Remarkable advances in supercomputing and artificial intelligence (AI) are transforming computational biology and chemistry in studies of molecules to cells. However, large gaps remain between the time scales of modern computer simulations (typically microseconds) and those of biological processes (milliseconds or longer). It has proven challenging to achieve sufficient sampling and compute thermodynamics and kinetics of biological systems, hindering effective drug design. Our research is focused on the development of novel theoretical and computational methods and AI techniques, which greatly enhance computer simulations and facilitate simulation analysis, and the application of these methods, making unprecedented contributions to biomolecular modeling and drug discovery. In collaboration with leading experimental groups, we combine complementary simulations and experiments to uncover functional mechanisms and design drugs of important biomolecules, including G-protein-coupled receptors (GPCRs), membrane-embedded proteases, RNA-binding proteins and RNA.

We are a highly interdisciplinary research lab. We work at the interface of computational biology, chemistry, molecular biophysics, bioinformatics and pharmacology. Our research aims to address three major topics as outlined below. But we always welcome innovative ideas and new collaborations, and as such our research program will keep evolving.

(1) AI-driven drug discovery of G-protein-coupled receptors (GPCRs), membrane-embedded proteases, RNA-binding proteins, RNA and other important targets of shared interest with our experimental collaborators. In particular, GPCRs are the largest family of human membrane proteins and represent primary targets of about one third of the currently marketed drugs. The traditional high-throughput screening of large compound libraries has become less attractive for drug discovery, due to increasingly high cost. GPCR drug discovery has suffered from major challenges, including the inherent flexibility of GPCRs and the toxicity of agonist and antagonist drugs that are designed to bind the conserved endogenous agonist-binding (“orthosteric”) site. It is appealing to develop selective therapeutics, such as “allosteric modulators” that modulate the function of target receptors by binding to diverse, topographically distant allosteric sites and “biased agonists” that activate specific downstream signaling pathways. Furthermore, it is extremely important to effectively account for GPCR flexibility in order to design potent drug molecules. To address these challenges, we will develop and apply state-of-the-art computational techniques (including all-atom accelerated molecular simulations, receptor ensemble docking, binding thermodynamics and kinetics calculations) to design selective drug leads of GPCRs and other important targets. Finally, we will collaborate with leading experimentalists to validate and optimize the lead compounds.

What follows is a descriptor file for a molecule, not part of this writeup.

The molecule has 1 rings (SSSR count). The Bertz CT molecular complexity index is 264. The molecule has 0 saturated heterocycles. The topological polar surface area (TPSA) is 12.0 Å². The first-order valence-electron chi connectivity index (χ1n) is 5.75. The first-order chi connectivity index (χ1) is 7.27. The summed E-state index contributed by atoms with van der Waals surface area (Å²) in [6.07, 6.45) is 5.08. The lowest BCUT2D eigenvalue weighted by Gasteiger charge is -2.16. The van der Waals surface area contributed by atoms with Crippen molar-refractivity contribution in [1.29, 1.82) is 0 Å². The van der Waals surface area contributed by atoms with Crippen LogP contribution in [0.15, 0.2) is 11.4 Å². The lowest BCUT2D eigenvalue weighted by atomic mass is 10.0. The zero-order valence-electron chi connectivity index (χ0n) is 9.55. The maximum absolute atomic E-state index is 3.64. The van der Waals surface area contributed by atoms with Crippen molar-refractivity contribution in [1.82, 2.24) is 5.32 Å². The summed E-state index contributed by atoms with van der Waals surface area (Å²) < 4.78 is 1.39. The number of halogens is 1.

A1AR Adenosine A1 receptor: a key GPCR we are currently working on for designing novel drug molecules to treat human cardiovascular and neurological diseases.

(2) Development of biomolecular enhanced sampling and AI techniques. 

Biomolecular recognition such as ligand binding to receptors, protein-peptide binding and protein-protein interactions (PPIs) plays key roles in cellular function. It is critical to accurately characterize biomolecular binding structures, thermodynamics and kinetics for effective therapeutic design. Building on a robust Gaussian accelerated molecular dynamics (GaMD) technique, the Miao Lab has developed innovative simulation methods, including “PeptiDock+GaMD” for improved modeling of protein-peptide binding structures19, Ligand GaMD (LiGaMD), Peptide GaMD (Pep-GaMD) and PPI-GaMD. LiGaMD, Pep-GaMD and PPI-GaMD, for the first time, enabled microsecond atomic simulations to capture repetitive dissociation and binding of small-molecule ligands, highly flexible peptides and proteins, respectively, thereby allowing for highly efficient and accurate calculations of ligand/peptide/protein binding free energies and kinetics.

In addition, we will integrate newly developed simulation algorithms with AI for further improved sampling and more efficient calculations biomolecular binding thermodynamics and kinetics, which are expected to facilitate computational drug discovery. 

(3) Multiscale modeling of cellular signaling pathways that are relevant to neurological disorders, heart failure and cancer. It is of great biological and pharmaceutical interest to understand the signaling mechanisms of cells, especially those involving the GPCR drug targets. Specific questions include: What drives the binding of extracellular drugs/ligands (such as agonists, antagonists, and allosteric modulators) to GPCRs on the cell surface? How do activated GPCRs bind to specific intracellular proteins (e.g., G proteins and arrestins)? How do intracellular proteins recognize each other to activate complex signaling pathways? Answers to these questions will be valuable for developing effective treatments for human diseases that are caused by cellular signaling errors. Since the cellular signaling processes occur over a wide spectrum of atomic-to-subcellular scales, we will adopt a multiscale modeling strategy to investigate the pathways of cellular signaling.

GPCR signaling

Cellular signaling pathways that are mediated by GPCRs and invlove critical protein-protein/lipid/ligand interactions.

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